Up until recently, it was very difficult to use these fantastic old FD lenses on digital cameras. With the EOS mount, Canon changed the Flange Focal Distance (FFD) of their mounts, so even with an adapter, the FD lenses wouldn't work properly. Thanks to Optitek in Thousand Oaks, CA - who have manufactured an FD mount for the Red Epic - we can now see this wonderful glass in action on digital cameras. For those who are not familiar, the Epic has a fully removable mount, and manufacturers can make mounts that fit any style lens and get the FFD correct so the lenses work as expected. Before I begin, here's a short video sample of the video that was recorded in order to grab the still photo above.
For this little test I used one of the cheaper off-brand lenses as I haven't purchased many primes yet in the FD mount. This test is more or less just showing the differences of the lens at different apertures, but also showcases the detail of the epic in 5K FF (full frame) mode. Below are a few samples of images taken with minimal color adjustments, debayered from the Epic with RedColor3 and RedGamma3 with a slight gain and curve adjustments, everything else zeroed out.
These images were taken at f/2.8. The first is a scaled 5K full frame still and the second is a 1:1 crop from the 5K image (click to see larger view):
As you can see with the lens wide open, we're seeing a lot of the blooming and softening quality much like the older Zeiss Super Speed MK1 cinema lenses. On a wider shot like this, it's a bit more bothersome, but it has an old nostalgic quality that I wouldn't actually mind in some cases. I'll have to see how it looks in motion, but for stills, it slightly resembles that old-school 80's glamour portrait look. On the closer shots (such as the yellow flower up top) it works a bit better and gives a nice soft feel that isn't distracting.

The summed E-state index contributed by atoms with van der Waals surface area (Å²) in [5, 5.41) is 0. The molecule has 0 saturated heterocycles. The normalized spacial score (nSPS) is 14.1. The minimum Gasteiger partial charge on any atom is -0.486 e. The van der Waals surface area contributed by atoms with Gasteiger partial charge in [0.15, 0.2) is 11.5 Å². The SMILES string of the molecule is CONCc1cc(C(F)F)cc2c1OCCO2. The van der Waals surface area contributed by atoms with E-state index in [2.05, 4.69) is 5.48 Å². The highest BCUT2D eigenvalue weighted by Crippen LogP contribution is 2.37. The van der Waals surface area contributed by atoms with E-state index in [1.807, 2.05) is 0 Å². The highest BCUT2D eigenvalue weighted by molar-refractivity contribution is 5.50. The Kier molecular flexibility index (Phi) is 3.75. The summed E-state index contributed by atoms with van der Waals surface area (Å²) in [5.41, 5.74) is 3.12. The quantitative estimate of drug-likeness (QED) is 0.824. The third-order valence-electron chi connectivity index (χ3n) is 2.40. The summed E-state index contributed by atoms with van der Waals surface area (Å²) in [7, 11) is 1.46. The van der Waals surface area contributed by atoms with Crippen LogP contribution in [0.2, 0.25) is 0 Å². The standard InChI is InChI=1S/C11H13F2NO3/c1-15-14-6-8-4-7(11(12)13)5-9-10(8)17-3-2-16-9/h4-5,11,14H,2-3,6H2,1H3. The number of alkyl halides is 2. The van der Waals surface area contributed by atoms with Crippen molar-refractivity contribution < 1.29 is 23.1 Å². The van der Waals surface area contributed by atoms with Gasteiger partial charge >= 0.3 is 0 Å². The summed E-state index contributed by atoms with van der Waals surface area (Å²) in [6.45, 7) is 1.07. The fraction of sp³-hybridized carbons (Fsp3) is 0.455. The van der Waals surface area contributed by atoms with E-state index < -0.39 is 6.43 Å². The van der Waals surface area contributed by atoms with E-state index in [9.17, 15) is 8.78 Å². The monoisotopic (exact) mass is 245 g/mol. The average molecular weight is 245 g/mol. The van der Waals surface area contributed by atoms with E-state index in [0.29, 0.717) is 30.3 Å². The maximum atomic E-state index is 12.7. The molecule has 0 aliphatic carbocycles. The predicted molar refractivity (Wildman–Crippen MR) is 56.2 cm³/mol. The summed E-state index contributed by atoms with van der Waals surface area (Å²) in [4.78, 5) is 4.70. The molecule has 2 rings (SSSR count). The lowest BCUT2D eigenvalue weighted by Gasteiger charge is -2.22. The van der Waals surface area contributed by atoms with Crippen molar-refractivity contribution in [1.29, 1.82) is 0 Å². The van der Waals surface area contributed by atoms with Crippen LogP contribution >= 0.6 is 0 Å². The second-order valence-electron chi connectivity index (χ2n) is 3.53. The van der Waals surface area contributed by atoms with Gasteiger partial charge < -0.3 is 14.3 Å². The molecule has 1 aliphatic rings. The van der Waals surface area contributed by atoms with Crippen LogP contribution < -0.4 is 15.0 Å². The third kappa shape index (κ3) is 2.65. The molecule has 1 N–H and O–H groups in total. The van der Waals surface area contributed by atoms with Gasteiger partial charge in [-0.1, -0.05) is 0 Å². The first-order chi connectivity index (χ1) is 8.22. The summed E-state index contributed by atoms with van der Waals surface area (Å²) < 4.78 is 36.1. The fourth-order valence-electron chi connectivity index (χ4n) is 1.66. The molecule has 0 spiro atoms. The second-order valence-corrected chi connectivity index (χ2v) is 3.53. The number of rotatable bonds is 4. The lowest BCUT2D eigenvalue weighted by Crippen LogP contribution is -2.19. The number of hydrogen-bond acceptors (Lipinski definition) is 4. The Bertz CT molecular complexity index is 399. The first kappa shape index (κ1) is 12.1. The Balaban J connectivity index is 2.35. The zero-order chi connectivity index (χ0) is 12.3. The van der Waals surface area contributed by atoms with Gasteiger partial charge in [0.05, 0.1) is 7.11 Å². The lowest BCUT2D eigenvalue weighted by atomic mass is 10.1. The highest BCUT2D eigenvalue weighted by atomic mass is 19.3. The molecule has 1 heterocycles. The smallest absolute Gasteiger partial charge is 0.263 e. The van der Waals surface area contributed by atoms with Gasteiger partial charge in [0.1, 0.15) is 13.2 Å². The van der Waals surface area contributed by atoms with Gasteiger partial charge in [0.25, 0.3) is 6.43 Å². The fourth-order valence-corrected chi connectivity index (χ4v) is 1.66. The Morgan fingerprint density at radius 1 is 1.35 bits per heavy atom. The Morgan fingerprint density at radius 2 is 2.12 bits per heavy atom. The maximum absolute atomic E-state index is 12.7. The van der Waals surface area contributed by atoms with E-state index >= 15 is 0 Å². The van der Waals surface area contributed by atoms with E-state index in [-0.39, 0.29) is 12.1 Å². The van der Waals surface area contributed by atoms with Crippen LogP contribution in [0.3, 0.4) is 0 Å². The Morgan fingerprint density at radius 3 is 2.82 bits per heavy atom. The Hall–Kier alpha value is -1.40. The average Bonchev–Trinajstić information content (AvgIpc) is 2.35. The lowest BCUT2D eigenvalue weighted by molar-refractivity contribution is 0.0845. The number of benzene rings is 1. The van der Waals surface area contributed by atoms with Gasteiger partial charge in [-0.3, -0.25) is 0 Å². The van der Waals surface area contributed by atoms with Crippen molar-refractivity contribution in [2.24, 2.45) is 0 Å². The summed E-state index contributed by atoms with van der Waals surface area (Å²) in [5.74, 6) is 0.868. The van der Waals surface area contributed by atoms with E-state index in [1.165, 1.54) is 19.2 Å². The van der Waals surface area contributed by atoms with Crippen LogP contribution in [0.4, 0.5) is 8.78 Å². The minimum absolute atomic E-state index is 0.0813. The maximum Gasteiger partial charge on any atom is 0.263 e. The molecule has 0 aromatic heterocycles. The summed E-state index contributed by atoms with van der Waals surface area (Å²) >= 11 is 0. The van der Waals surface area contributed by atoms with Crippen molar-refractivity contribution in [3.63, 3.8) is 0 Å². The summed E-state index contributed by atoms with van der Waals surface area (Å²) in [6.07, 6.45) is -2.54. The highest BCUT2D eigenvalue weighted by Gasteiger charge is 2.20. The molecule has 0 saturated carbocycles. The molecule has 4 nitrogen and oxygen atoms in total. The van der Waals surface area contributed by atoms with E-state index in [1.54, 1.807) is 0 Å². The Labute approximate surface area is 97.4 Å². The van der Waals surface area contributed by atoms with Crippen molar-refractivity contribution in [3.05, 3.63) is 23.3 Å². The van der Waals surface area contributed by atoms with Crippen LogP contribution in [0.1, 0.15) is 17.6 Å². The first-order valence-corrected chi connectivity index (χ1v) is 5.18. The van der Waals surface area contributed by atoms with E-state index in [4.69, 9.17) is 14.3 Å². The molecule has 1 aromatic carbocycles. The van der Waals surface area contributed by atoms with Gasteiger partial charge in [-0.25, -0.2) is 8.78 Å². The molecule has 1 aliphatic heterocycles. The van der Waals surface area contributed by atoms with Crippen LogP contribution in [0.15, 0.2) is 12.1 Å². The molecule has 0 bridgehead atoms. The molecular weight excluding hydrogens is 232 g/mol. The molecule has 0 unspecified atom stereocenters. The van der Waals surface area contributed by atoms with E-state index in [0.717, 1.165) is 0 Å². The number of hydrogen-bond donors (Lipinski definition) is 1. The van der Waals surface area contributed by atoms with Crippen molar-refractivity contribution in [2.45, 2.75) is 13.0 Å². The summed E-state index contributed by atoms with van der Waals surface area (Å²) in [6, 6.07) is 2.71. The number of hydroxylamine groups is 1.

Clicking the iris down a half stop we are at an f/2.8-4 split:
Here, we still have a bit of blooming that hasn't really subsided much, but it's slightly less distracting.
On to f/4:
Finally one stop down from wide open, we have a pretty clean image. The color and contrast is a little better as well, and this is a really nice sharp looking image for a $60 used piece of glass! This is what's so great about these lenses is they cost next to nothing and perform quite well. Once I get into the higher-end Canon brand FD lenses (usually $200-$500) It'll be really interesting to see the quality for the price.
Next up f/4-5.6 split:
Looking better yet, which brings us to...
So here we're two whole stops down from wide open and we have a beautiful, incredibly sharp image. Again, this is absolutely no post-sharpening, or even any pre-sharpening from the debayer. The contrast and color really pop out on this one, which is all from the lens, the only color adjustments I made where sliding the ISO during debayer to compensate for the iris change, as well as the last two sets had a very slight luma curve push to match the brightness.
I'm going to put together more comprehensive tests once I get more lenses - this was just a fun little test I did the other day. Plus, I'm sure it's the only lens test for an off-brand FD lens on the internet! So if you found this searching for a Soligor FD 28mm f/2.8 lens, hopefully you found this useful.